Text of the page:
According to the State Bureau of Investigation, the methamphetamine manufacturing site was one of the largest seen in NC, if not the largest in the state.  The total amount of pseudoephedrine seized is equivalent to almost one pound of methamphetamine being manufactured.  The estimated street value on one pound of methamphetamine is approximately $50,000.

Due to the size of the multiple meth labs, along with lab trash, and chemicals, an independent cleanup crew was contracted rather than a typical response by the State Bureau of Investigation.  AEO, Advanced  Environmental Options, a hazardous waste disposal/emergency response team, who services both NC and SC, assisted with the cleanup of the contaminated meth site.  Approximately 200 pounds of hazardous waste and contaminants were taken from the site location.  According to the response team from AEO, it was the largest meth site the company has seen in North or South Carolina.  The total time spent to clean up the site was three days:  Tuesday – search and seizure of the meth labs and precursors, Wednesday – hazardous waste removal, and Thursday – site cleanup.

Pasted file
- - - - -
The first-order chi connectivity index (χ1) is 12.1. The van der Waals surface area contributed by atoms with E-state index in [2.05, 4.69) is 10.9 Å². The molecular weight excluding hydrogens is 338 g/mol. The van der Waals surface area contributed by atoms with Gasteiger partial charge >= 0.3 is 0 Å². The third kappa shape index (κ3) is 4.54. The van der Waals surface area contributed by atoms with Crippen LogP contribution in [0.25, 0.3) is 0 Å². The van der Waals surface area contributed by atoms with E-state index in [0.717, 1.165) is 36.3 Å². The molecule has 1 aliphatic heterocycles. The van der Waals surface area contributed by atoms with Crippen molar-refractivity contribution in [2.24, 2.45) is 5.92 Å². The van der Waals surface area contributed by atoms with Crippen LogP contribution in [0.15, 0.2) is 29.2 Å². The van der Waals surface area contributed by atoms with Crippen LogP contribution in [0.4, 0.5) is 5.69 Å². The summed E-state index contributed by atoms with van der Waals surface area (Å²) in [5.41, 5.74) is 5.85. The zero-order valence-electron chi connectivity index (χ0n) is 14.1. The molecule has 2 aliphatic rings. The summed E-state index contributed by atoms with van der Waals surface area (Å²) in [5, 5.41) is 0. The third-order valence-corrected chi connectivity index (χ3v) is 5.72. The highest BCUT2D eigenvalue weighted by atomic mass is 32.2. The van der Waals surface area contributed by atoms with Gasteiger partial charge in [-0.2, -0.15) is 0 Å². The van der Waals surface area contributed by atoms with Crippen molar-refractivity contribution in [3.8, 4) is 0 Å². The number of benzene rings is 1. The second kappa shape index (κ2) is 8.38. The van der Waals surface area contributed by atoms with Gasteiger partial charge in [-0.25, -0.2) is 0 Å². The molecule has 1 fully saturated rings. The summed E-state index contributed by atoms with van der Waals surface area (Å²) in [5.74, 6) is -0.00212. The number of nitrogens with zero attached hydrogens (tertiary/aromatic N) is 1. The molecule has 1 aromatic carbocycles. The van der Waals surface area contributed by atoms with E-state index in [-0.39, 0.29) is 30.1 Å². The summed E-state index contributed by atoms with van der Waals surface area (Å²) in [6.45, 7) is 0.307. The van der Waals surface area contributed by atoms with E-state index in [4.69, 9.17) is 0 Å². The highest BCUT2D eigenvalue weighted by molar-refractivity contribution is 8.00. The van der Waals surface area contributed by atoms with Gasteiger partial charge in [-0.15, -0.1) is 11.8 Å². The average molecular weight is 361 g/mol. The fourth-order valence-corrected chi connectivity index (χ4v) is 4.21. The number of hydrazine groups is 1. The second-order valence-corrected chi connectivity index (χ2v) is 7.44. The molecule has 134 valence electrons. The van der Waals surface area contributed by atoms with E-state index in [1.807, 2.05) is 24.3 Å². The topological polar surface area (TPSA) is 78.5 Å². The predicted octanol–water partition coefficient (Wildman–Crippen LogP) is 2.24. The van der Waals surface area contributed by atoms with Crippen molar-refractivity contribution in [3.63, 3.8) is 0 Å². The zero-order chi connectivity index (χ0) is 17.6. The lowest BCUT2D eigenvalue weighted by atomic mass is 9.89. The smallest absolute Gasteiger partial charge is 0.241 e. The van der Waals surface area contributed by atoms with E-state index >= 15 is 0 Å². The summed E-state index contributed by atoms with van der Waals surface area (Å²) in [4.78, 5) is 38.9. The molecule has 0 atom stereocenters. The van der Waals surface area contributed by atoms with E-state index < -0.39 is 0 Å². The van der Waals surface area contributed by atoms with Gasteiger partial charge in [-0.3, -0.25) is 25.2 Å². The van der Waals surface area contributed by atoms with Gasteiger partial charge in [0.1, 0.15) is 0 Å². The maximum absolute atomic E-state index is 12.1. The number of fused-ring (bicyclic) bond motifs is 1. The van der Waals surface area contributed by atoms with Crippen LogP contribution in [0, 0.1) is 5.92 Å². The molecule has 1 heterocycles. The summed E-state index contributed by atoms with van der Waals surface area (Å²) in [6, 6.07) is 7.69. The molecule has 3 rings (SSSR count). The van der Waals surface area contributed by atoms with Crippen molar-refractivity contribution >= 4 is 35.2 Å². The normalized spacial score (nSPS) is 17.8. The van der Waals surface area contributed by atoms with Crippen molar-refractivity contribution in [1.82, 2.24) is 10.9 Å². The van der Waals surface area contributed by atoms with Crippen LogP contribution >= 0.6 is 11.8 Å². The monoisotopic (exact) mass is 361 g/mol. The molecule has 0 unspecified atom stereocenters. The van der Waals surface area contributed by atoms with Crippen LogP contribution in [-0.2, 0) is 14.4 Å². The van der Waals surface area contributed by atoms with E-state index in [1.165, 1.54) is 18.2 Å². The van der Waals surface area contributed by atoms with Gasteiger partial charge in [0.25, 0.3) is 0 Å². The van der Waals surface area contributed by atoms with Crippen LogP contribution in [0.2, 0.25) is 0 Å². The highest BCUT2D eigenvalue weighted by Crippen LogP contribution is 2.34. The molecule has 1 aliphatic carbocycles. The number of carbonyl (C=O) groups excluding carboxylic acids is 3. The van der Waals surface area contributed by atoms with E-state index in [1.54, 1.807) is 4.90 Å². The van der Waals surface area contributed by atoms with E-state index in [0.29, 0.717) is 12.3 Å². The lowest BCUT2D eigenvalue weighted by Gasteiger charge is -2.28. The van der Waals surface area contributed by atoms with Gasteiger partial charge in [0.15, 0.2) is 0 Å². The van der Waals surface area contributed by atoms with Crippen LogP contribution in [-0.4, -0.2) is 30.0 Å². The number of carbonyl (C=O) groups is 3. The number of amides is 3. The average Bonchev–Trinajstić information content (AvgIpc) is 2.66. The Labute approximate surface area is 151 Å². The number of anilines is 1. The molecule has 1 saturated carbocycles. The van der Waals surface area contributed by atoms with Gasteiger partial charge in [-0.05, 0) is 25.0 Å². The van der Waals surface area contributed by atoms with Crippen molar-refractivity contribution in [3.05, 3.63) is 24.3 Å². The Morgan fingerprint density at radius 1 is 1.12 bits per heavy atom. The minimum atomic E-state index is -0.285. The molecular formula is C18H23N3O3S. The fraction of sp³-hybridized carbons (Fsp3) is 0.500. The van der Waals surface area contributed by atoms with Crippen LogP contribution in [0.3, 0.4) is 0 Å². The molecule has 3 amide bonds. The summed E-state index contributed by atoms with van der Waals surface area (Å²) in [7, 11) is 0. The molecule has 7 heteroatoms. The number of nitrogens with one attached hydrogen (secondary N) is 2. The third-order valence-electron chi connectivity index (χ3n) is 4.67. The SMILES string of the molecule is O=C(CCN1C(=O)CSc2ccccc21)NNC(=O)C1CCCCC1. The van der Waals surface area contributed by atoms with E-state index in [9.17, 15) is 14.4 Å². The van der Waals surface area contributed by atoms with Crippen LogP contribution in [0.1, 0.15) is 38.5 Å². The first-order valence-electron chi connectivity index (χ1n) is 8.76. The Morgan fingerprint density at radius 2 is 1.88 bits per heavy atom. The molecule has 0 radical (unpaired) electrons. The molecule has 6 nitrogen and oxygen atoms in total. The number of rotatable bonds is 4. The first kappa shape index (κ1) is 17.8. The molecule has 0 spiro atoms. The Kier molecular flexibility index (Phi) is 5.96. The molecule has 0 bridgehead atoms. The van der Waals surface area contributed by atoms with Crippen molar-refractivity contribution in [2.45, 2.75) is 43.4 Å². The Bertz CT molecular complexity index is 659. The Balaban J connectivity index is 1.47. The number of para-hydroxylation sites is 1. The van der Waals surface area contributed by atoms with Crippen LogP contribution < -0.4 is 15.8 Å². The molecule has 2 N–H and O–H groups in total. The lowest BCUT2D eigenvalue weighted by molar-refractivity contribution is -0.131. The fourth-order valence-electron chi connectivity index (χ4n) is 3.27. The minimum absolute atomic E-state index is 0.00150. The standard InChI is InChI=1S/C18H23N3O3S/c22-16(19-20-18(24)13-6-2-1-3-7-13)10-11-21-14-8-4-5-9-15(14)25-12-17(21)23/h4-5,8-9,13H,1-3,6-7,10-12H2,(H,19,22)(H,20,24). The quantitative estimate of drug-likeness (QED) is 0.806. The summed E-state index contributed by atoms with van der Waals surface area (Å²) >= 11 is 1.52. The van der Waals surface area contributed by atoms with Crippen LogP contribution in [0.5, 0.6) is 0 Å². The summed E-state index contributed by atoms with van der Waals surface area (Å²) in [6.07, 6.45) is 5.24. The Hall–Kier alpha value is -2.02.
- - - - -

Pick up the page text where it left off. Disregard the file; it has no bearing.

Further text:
Sheriff Len Hagaman also wished to specifically thank County Manager Deron Geouque for cementing a coordinated effort between law enforcement and the Watauga County Solid Waste Staff and Transfer Station Maintenance for their expertise and heavy equipment operations in the thorough clean up and mitigation of the site.

Hagaman also wanted to thank Chief Dana Crawford, the Command Staff, and Narcotics Officers of the Boone Police for this team effort and further stated, I think Chief Crawford would agree that meth is probably the ugliest and most addictive drug that has come down the pike in 40 years.”